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As part of putting on my tefillin in the morning, I say a prayer (found on page 13 of my Siddur Tefilla Hashalem, by A. Greenwald, which I can't find online) beginning with "L'shem Yichud". The text at the end reads as follow: ויהי רצון מלפניך...שתהא חשובה מצות הנחת תפילין לפני הקדוש ברוך הוא...

(I added the bold).

The section of the prayer which begins in the second person ("may it be thy will") immediately goes into third person (referring to HKB"H and not simply "before you", lifanecha).

Why would this prayer make such a shift?

The parallel prayer in the siddur Rinat Yisrael (as seen here) has different language to stay in the second person but I don't know if my Greenwald siddur predates the 1970 publication of the Rinat. Which is the "original" version and why would the text ever switch persons?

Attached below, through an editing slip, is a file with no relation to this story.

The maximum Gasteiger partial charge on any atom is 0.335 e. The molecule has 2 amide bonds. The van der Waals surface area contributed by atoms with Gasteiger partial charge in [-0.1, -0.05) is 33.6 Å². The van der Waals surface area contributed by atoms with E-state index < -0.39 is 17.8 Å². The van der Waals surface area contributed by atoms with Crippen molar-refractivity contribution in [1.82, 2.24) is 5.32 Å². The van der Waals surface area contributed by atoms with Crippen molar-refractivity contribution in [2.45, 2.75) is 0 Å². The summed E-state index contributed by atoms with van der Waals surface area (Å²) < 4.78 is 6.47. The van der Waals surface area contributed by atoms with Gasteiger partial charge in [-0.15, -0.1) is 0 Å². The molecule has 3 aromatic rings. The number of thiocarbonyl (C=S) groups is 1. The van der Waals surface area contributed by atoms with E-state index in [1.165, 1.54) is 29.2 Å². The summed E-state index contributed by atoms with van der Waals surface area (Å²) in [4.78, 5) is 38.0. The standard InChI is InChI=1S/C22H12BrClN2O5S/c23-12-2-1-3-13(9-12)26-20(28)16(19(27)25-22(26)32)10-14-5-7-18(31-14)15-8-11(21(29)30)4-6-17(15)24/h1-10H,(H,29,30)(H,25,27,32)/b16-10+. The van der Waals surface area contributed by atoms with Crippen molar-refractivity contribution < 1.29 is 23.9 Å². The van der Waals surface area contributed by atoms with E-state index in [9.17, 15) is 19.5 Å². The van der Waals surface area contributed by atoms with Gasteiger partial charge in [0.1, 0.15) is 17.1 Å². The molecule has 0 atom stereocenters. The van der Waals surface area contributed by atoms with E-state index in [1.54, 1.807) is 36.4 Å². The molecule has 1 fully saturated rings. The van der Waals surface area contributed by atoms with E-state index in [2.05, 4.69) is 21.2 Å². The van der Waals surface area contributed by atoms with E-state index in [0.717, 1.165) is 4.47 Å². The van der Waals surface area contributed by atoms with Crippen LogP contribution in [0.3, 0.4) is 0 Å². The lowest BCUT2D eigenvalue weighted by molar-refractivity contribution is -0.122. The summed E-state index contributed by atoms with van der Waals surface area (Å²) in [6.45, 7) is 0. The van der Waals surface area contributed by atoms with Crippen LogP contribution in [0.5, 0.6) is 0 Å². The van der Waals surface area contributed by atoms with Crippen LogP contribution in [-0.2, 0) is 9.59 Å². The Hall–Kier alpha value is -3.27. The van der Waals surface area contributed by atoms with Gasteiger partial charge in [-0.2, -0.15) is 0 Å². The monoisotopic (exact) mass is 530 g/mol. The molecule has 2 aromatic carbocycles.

• similar issue judaism.stackexchange.com/q/60271/759 – Double AA Aug 17 '17 at 18:37
  • see also judaism.stackexchange.com/q/12781 – msh210 Aug 18 '17 at 2:26
  • rosends, this is a fairly common thing in Hebrew prayers. Consider the following: Baruch atah Hashem (Blessed are You, L-rd) Asher kid'shanu b'mitzvotav (who has sanctified us with His commandments). A clear change in person here in the most common beginning for brachot! – ezra Aug 18 '17 at 17:46
  • @ezra see link in 1st comment. That's pretty much the same idea in all brachot. – DanF Aug 18 '17 at 19:17

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